The primary study was conducted in ward 95 of Diepsloot, an informal settlement located in in the extreme North of the City of Johannesburg Metropolitan Municipality located in the Gauteng Province, South Africa. Diepsloot has a mixture of informal and formal settlements. The township has a population of over 200 000 people. The population is predominantly black and largely of low socio-economic status with over 50% of its residents being unemployed [12]. Prevalence of HIV in 2012 in Diepsloot was reported to be between 20% and 40%, compared to 11.1% in the City of Johannesburg Metro [13].


The CARe community health profiling questionnaire collected data on socio-economic status, housing conditions, health status, access to health services and other behavioural factors. All measures in the primary study were self-reported. Questionnaires were administered to suitable respondents (persons of at least 18 years of age, who knew the most about the health of the members of the household) following written, informed consent at the selected dwellings. Interviews were conducted by data collectors who had been trained in interviewing techniques. The outcome variable was self-reported sexually transmitted infection among adults aged 20-82 years. In the Case survey, respondents were asked to report whether they have had any STI. The responses were coded as binary (0=did not report an STI and 1=reported an STI).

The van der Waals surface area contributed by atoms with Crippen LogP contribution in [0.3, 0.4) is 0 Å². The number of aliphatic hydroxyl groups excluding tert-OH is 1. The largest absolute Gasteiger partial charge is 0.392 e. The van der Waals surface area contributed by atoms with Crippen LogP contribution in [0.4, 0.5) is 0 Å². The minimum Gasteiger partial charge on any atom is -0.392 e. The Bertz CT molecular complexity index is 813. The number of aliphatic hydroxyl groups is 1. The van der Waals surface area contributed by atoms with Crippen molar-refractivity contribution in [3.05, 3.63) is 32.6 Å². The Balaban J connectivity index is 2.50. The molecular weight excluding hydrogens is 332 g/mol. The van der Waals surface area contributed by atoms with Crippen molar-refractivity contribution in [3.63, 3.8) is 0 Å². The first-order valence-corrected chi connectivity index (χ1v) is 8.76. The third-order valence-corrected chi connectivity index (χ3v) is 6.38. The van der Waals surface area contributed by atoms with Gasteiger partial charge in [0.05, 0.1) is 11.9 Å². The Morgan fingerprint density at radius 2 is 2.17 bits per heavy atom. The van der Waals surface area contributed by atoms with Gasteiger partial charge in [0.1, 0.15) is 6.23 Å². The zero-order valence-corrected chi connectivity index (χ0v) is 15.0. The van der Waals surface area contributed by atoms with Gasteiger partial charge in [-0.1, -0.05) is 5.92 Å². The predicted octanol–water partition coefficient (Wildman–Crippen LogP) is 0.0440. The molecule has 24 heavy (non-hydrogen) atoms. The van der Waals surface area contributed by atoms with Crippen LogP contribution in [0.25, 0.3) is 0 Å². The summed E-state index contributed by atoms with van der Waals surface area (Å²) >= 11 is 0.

The independent variables included: socio-demographic factors such as sex (male or female); age-group; marital status (single, married, cohabitating), employment status (unemployed, employed) and alcohol use. Age was recoded into 3 categories 20-29 years, 30-39 years and ≥40 years. Marital status was recoded into three categories (1=Married, 2=single/divorced, 3=Cohabiting). Alcohol use was recoded into No=1 and Yes=2. Health related information was collected for HIV seropositive status, ART treatment status, rate of health care utilisation and prior exposure to gender-based violence (GBV or sexual assault) defined as a pattern of abusive behaviour within the home, typically involving the violent abuse of a spouse or partner and sexual assault includes rape and other forms of unwanted penetration of the body.

Data analysis

For the descriptive data analysis, we summarised continuous variables as medians with interquartile ranges (IQRs) and categorical variables as percentages. Socio-demographic and clinical characteristics of participants were compared using the Pearson’s Chi-square test. Logistic regression was performed to identify factors associated with reporting a sexually transmitted infection. Variables significant at the 10% level and those known a priori from the literature were considered for inclusion in multivariable models. All p-values reported are two tailed and p <0.05 was considered statistically significant. STATA release 13 (Stata Corp., College Station, Texas, USA) was used for the analysis.